All along the East Coast, residents and business owners found scenes of destruction.
"There are boats in the street five blocks from the ocean," said evacuee Peter Sandomeno, one of the owners of the Broadway Court Motel in Point Pleasant Beach, New Jersey. "That's the worst storm I've ever seen, and I've been there for 11 years."
Sandy, which was especially imposing because of its wide-ranging winds, brought a record storm surge of almost 14 feet to downtown Manhattan, well above the previous record of 10 feet during Hurricane Donna in 1960, the National Weather Service said.
Water poured into the subway tunnels under New York City. Bloomberg said the subway system, which normally carries over 5 million people each weekday, would likely be closed for four or five days.
"Hitting at high tide, the strongest surge and the strongest winds all hit at the worst possible time," said Jeffrey Tongue, a meteorologist for the weather service in Brookhaven, New York.
Hurricane-force winds as high as 90 miles per hour (145 km per hour) were recorded, he said.
The community of Atlantique Beach on Fire Island, New York, took the storm's brunt and lost most of its oceanside dunes. Some homes were pushed off their foundations.
The U.S. Department of Energy said more than 8 million homes and businesses in several states were without electricity due to the storm. In many communities residents anxiously awaited the arrival of utility crews. Some gas stations in Queens, New York, ran out of fuel, and shoppers found supermarkets short of fresh meat, bread and potatoes.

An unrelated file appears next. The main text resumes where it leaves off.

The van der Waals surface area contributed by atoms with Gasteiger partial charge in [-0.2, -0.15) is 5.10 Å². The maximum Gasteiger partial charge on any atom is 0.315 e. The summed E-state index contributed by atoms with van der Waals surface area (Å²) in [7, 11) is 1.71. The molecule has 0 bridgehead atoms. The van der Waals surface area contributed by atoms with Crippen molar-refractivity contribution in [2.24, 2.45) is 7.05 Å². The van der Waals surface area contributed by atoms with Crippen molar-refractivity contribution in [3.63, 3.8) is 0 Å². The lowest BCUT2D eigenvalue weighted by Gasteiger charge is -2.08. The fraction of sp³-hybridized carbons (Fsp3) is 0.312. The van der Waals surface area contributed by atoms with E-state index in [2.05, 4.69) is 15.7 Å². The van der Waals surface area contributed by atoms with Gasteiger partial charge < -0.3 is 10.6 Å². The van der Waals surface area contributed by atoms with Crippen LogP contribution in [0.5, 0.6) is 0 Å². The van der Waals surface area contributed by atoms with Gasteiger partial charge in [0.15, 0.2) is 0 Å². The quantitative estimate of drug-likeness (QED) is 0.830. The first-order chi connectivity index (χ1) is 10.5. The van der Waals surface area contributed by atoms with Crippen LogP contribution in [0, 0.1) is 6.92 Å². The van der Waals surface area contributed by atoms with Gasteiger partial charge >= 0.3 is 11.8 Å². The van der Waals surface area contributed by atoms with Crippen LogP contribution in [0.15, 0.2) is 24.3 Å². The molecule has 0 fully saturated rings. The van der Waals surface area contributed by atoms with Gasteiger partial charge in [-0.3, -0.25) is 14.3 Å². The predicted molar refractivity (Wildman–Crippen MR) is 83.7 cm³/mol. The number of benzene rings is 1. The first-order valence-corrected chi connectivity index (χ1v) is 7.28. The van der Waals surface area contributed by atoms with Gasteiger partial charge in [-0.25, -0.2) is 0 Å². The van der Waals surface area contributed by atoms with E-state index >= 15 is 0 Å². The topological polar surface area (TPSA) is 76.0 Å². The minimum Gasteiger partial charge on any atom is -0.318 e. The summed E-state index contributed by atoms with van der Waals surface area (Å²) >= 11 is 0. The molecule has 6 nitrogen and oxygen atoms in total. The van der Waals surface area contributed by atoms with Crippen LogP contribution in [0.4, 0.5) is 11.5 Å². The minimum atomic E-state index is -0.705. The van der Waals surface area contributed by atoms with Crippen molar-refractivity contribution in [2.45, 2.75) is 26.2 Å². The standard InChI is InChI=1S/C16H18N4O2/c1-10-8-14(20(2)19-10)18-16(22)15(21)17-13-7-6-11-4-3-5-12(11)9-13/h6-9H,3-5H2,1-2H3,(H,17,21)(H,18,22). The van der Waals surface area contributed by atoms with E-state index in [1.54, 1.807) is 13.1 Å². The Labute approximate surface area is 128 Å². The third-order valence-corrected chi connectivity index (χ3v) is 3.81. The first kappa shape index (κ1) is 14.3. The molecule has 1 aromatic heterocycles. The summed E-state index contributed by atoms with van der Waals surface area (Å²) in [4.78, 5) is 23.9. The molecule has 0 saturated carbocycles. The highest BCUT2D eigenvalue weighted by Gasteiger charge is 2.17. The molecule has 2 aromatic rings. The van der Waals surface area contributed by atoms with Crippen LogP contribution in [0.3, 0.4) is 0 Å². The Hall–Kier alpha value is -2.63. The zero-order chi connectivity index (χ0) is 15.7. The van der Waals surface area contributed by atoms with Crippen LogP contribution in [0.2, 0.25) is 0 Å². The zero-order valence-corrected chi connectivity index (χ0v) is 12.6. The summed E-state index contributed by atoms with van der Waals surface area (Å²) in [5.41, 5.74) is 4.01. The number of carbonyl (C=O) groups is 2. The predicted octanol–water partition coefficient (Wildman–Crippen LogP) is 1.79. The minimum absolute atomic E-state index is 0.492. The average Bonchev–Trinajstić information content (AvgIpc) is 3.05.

The flooding hampered efforts to fight a massive fire that destroyed more than 80 homes in Breezy Point, a private beach community on the Rockaway barrier island in Queens.
Besides the deaths in New York City, others were reported in New York state, Massachusetts, Maryland, Connecticut, New Jersey, Pennsylvania, Virginia and West Virginia. Toronto police also recorded one death - a woman hit by flying debris. Sandy killed 69 people in the Caribbean last week.
U.S. government offices in Washington and schools up and down the East Coast but were due to reopen on Wednesday.
U.S. stock exchanges are expected to reopen on Wednesday, and the passenger rail service Amtrak will restart services on some of its busiest routes on a limited basis.
(Additional reporting by Scott Malone in Boston, Ilaina Jonas, Daniel Bases, Lucas Jackson, Edward Krudy and Scott DiSavino in New York, Ian Simpson in West Virginia and Diane Bartz and Andrea Shalal-Esa in Washington. Writing by Ros Krasny; editing by Christopher Wilson)